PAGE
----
PS I do scramble my eggs in the frying pan. Then again, we don't have a dishwasher so it saves me washing yet another bowl!

  2. twist

    Gar, what a wonderful post! Brought back many memories of my dad, who set the bar high. I recall when as a senior in high school I told him I'd been accepted to Stanford and Harvard, expecting the outpouring of praise and excitement I'd received from my mom. He looked up from what he was reading, said, "Well, I would have been disappointed if you hadn't," and went back to his book. I think it was a generational thing; many of my friends' fathers were also members of the Be-Careful-Not-To-Praise-Your-Daughter-Too-Much-Lest-She-Become-Soft club.

  3. Richard Maguire

    Really great post, Gar. And funny, too. The fact that Big Jack earned your enduring love and respect, and you're telling us about it, is a wonderful tribute to his memory.

    My dad's been gone a while now, and I'm only beginning to try an understand him. Today would've been his birthday. Happy Birthday, Dad, wherever you are.

  4. Stephen Jay Schwartz

    Beautiful post, Gar. I can never hear too much about your dad. You should write his biography one day.

    My father was a practical man, a pediatrician, and he'd also studied music while in school. I went to a music school to study jazz and my father's advice was, "You should also study something to fall back on." My attitude was that people who have a "fall-back" plan will always fall back. Without a fall-back plan one must succeed at what one really wants to do in life. Unfortunately, it isn't so simple as that.

  5. David Corbett


    This post reminds me of CEMETERY ROAD, a book I think you'll recall me describing as a work only a father could have written. That wise irony or ironic wisdom you have, which perhaps you inherited at least partially form your dad, registers in every word. Loved reading this, felt privileged actually.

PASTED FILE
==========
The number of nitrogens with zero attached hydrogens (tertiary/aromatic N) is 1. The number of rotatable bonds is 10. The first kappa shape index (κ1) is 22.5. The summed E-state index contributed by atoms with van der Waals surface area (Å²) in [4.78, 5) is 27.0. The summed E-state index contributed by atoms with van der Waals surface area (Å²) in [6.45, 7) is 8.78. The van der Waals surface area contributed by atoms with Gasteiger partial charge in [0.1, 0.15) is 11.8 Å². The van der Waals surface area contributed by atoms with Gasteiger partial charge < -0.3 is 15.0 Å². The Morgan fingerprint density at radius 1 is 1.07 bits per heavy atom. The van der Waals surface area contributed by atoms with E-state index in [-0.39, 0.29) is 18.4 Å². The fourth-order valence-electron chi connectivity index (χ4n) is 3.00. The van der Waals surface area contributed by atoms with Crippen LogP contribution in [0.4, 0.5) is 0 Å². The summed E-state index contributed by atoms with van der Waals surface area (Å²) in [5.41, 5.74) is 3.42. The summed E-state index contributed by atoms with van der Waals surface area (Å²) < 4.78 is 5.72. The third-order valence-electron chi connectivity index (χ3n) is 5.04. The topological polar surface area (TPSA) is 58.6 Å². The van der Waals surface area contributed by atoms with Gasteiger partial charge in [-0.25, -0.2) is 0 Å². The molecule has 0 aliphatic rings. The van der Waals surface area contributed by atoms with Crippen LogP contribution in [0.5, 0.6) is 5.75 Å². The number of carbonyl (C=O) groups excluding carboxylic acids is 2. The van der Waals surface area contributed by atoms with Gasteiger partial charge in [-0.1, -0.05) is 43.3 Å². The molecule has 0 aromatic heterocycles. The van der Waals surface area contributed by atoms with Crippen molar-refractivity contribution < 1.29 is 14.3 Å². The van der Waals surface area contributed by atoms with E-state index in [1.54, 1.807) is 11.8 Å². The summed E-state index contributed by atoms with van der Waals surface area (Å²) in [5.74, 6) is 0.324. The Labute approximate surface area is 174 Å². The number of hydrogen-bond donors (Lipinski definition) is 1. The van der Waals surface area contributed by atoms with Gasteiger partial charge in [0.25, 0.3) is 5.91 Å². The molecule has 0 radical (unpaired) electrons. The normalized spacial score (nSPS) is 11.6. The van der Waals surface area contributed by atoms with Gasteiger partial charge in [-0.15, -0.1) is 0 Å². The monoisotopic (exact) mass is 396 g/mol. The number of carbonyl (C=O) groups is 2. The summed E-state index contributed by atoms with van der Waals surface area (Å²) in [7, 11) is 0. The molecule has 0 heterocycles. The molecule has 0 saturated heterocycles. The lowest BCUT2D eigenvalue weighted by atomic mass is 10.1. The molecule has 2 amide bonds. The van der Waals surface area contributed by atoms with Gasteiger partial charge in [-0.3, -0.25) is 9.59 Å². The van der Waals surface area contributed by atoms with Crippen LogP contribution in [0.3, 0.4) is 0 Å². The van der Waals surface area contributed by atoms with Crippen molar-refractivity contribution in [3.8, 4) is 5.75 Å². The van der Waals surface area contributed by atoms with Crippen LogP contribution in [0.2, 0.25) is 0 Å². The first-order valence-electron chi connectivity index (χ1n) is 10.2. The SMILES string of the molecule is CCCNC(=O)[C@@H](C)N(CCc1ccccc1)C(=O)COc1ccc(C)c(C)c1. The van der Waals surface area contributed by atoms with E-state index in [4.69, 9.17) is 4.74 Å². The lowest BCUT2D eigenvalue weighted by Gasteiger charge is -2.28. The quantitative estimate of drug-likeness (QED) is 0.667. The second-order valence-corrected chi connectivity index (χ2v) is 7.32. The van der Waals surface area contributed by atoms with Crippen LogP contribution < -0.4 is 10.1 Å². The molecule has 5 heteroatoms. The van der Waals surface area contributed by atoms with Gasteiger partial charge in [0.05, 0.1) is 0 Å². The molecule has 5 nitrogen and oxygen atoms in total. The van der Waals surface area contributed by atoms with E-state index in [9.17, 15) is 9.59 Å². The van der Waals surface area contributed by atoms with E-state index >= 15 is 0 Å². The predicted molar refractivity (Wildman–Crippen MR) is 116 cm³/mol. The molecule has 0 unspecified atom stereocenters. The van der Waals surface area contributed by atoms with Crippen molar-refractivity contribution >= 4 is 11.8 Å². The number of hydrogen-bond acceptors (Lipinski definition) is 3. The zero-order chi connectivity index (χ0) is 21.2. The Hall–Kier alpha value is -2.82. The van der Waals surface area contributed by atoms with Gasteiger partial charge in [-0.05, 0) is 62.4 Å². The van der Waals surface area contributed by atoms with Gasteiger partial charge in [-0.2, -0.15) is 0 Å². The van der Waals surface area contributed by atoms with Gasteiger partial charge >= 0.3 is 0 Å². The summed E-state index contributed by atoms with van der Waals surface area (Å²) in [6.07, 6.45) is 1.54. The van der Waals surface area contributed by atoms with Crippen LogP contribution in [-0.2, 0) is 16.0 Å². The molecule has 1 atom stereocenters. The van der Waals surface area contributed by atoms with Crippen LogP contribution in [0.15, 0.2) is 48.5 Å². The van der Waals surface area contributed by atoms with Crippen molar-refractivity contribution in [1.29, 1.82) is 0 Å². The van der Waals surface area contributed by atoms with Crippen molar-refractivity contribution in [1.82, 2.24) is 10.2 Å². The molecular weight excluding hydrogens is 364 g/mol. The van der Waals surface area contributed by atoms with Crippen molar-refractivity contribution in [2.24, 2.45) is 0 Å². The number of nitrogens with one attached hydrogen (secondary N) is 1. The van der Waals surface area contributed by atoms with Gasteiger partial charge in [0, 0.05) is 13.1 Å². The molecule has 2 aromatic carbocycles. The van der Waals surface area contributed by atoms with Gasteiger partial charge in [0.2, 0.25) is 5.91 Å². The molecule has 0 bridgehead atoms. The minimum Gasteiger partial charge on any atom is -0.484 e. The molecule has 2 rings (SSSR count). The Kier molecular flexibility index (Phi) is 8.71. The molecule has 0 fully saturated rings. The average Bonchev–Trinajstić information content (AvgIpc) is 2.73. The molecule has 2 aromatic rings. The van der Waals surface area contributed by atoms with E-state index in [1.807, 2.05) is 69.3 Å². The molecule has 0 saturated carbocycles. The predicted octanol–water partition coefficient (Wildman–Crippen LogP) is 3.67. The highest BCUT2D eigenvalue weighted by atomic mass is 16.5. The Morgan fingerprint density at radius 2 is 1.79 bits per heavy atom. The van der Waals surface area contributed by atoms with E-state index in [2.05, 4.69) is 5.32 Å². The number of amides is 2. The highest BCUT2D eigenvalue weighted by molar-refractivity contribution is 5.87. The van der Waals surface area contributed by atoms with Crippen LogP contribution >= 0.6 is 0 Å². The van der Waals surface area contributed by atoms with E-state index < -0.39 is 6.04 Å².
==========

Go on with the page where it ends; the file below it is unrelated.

It sounds like Stephen and I had the same dad — now THAT would be something to blog about. But my dad also advised: Never run after a woman. They're like trolley cars. Another will come around in five minutes. (This is advice he never followed himself, remaining married to a woman whom I personally was praying he'd divorce. Where;s that goddamn trolley car you keep telling me about, I wanted to scream.)

    Hope you had a great father's day, btw.



  6. Sarah W

    One of my Dad-the-psychologist's favorite jokes was to tell us kids, apropos of nothing, "Don't be defensive," and then chuckle as we tried to come up with a response that *wasn't* defensive. It took us far too long to figure out that "Okay, Dad" would spike his guns.

    But it's not such bad advice, really.

  7. Martyn Waites

    Great post, Gar. I never knew my dad (he died when I was very young) so it's always interesting hearing how other people for on with theirs. It also meant I didn't have a blueprint for being a father to my kids and just had to wing it. I can hear echoes of my own behaviour in his too. It's hard knowing which way to go sometimes – too lenient or too strict. But I've never spotted anything in a Hyundai, though.

    Mind you, for Father's Day my youngest daughter got me all my favourite sweets and my eldest daughter got me a Doctor Phibes mug. Guess I must be doing something right after all.

  8. KDJames

    Nice post, Gar. Love the insights and the personal touch.

    Not sure I'd categorize any of my dad's advice or wisdom as "lies." But he dispensed a ton of it over the years and I miss him horribly. His advice was often more along the lines of telling a story, like the one about when he was maybe 12 years old and one night decided to shoot out all the streetlights in town (it was a very small town). And he finished with: "The first 7 or 8 were pretty easy. It was the last couple that were tough." And left you to figure out why, exactly, that might be.

    I think the only flat out lie he told (and he did this ALL THE TIME) was when I was reading and came across a word I didn't know and I'd ask him what it meant. And every single time, without fail, he'd say, "Don't know. Look it up." And then hand me the dictionary. He was an English teacher and the most well-read person I've ever encountered. He knew damn well what the words meant. I'm eternally grateful he never told me. I still look stuff up, though at this point there are very few words I don't know.

Comments are closed.